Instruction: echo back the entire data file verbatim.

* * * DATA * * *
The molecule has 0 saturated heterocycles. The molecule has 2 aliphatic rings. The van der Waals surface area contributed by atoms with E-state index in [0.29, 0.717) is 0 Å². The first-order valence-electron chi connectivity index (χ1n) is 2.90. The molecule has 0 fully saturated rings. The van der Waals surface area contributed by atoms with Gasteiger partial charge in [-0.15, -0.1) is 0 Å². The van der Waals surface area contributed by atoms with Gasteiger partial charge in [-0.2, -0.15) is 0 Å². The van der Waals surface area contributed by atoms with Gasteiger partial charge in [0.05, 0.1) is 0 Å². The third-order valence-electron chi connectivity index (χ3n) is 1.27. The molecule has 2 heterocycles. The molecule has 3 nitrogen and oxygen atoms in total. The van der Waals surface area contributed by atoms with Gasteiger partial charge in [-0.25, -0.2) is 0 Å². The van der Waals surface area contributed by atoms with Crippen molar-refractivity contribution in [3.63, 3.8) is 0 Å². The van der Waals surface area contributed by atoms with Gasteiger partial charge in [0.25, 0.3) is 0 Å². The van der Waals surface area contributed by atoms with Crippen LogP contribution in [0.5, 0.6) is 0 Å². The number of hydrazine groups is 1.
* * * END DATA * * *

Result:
The molecule has 0 saturated heterocycles. The molecule has 2 aliphatic rings. The van der Waals surface area contributed by atoms with E-state index in [0.29, 0.717) is 0 Å². The first-order valence-electron chi connectivity index (χ1n) is 2.90. The molecule has 0 fully saturated rings. The van der Waals surface area contributed by atoms with Gasteiger partial charge in [-0.15, -0.1) is 0 Å². The van der Waals surface area contributed by atoms with Gasteiger partial charge in [-0.2, -0.15) is 0 Å². The van der Waals surface area contributed by atoms with Gasteiger partial charge in [0.05, 0.1) is 0 Å². The third-order valence-electron chi connectivity index (χ3n) is 1.27. The molecule has 2 heterocycles. The molecule has 3 nitrogen and oxygen atoms in total. The van der Waals surface area contributed by atoms with Gasteiger partial charge in [-0.25, -0.2) is 0 Å². The van der Waals surface area contributed by atoms with Crippen molar-refractivity contribution in [3.63, 3.8) is 0 Å². The van der Waals surface area contributed by atoms with Gasteiger partial charge in [0.25, 0.3) is 0 Å². The van der Waals surface area contributed by atoms with Crippen LogP contribution in [0.5, 0.6) is 0 Å². The number of hydrazine groups is 1.